Think about it this way: Had this fasting not been obligatory, how many of us would have voluntarily fasted 30 days without any break? How many of us would have voluntarily listened to the Qur’an in prayer at night? How many of us would have willingly given a fixed portion of our wealth in charity to the needy? An honest answer shows us where we really stand as weak humans devoid of discipline and self-control. So definitely the obligation of fasting in Ramadan is a great mercy incurred upon us.
Muslims’ attitudes during Ramadan can really be divided into three types:
Prophet Muhammad (peace be upon him) mentioned this type of a person who leaves his eating, drinking and conjugal relations with his spouse, but does not give up indulging in sins like lying and backbiting. For example, you will see such a Muslim greet Ramadan with an attitude of dread, instead of excitement. They look forward to Eid with desperation as Ramadan goes on. You will notice them deliberately missing Taraweeh because “it is not Fard!,” lighting a cigarette as soon as the Maghrib adhan goes off, then missing the Salah in the Masjid as they stuff themselves to the hilt with food. Ramadan, to them, is a burden they cannot wait to offload from their backs.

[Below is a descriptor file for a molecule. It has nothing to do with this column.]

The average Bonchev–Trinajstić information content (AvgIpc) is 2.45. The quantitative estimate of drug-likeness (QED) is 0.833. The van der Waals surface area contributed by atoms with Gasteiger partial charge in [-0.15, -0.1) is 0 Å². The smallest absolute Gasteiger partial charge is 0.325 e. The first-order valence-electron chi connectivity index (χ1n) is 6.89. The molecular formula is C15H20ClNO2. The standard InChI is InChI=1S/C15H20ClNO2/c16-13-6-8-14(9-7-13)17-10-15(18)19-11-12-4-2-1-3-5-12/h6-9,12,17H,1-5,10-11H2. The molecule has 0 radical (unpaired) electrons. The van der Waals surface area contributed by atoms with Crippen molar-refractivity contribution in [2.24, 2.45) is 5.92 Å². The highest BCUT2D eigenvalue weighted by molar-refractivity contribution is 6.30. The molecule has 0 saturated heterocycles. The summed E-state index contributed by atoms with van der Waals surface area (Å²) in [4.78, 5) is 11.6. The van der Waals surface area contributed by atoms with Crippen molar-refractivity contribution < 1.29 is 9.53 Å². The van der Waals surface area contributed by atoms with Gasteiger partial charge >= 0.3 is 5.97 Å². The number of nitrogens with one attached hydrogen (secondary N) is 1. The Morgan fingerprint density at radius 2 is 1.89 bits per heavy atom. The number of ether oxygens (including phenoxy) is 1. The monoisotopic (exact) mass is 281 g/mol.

“Many a person who fasts, gets nothing from his fasting except hunger and thirst.” (Ibn Majah, Ahmad)
Changed for a month